Intuit slapped with privacy violation suit

Personal finance software vendor Intuit was sued last Wednesday by a user of the company's Web site. The user, Joseph Rubin, contends his personal information was released to advertisers.

The lawsuit was filed against Intuit in federal court in New York. It asks for unspecified damages from the software vendor and a ruling from the court ordering the purging of all personal information gathered or shared as a result of Intuit's alleged wrongdoing, according to published reports. provides consumers with a number of financial services, including the ability to track and pay bills, and prepare and pay income taxes.

Intuit spokeswoman Mary Giani said the company believes Rubin's lawsuit is without merit.

"(What happened) was an unintentional consequence of using industry-standard technology, HTML," she said.

Rubin couldn't be reached for comment.

According to Giani, a design flaw in some e-commerce Internet sites allows users' personal data to be attached to Web page location codes used by third-party Internet advertising firms like DoubleClick.

In Intuit's case, two features on its Web site - the mortgage calculator and credit assessment - collected personal information from consumers including their income and assets and debts and then sent that information to DoubleClick.

When Intuit was alerted to what was happening earlier this month, Giani said the company immediately moved to stop the practice.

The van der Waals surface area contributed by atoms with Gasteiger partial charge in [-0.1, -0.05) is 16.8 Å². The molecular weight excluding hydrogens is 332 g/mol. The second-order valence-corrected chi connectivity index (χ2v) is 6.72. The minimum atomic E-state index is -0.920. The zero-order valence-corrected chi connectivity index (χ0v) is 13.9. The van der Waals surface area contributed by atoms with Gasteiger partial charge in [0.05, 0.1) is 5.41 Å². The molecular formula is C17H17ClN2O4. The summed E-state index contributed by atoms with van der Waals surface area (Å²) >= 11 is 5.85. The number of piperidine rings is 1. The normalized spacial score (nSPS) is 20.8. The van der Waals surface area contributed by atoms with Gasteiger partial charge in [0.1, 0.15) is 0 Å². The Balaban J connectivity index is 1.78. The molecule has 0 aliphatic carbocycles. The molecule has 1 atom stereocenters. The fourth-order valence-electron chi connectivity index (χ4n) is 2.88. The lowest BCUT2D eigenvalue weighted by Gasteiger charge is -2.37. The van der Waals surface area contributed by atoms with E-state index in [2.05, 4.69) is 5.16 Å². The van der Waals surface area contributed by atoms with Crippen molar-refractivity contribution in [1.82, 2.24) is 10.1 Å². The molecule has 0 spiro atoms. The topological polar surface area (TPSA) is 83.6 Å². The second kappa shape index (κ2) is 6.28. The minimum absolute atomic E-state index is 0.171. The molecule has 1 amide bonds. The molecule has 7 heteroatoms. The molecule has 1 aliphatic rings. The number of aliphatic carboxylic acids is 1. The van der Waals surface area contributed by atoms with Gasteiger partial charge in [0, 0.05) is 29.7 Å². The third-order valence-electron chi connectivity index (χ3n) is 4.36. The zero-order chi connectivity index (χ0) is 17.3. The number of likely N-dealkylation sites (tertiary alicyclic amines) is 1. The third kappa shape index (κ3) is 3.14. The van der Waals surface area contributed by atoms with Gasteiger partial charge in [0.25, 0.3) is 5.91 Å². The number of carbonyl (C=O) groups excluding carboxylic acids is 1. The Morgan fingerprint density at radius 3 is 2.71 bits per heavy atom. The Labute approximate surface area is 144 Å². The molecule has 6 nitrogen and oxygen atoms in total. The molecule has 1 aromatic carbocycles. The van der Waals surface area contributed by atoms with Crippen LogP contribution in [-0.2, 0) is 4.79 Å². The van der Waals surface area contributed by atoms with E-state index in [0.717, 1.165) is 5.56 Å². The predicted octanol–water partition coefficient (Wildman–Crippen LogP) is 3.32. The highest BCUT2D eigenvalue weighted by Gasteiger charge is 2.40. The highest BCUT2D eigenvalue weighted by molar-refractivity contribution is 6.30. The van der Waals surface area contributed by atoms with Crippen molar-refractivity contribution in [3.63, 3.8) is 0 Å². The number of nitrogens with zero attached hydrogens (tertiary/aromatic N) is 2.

"Intuit pulled all DoubleClick ads from immediately that were believed to be in an infected area," she said. "(Intuit) is scrubbing the site to investigate and determine the scope of the problem. Intuit is a company with a long-standing history and a company that takes privacy issues very seriously."

DoubleClick's new privacy officer, Jules Polonetsky, declined to comment on the matter.

Last April, Rubin and two other plaintiffs filed a class action suit against Intuit in the Superior Court of Santa Clara County, Calif., charging the company with a number of consumer violations, including unlawful and fraudulent business practices, false and misleading advertising and violations of the California civil code in connection with the marketing and sales of Quicken.

The complaints were all dismissed.

Giani said Intuit believes Rubin's current complaint will also be dismissed.

Computerworld reporter Christine McGeever contributed to this report.

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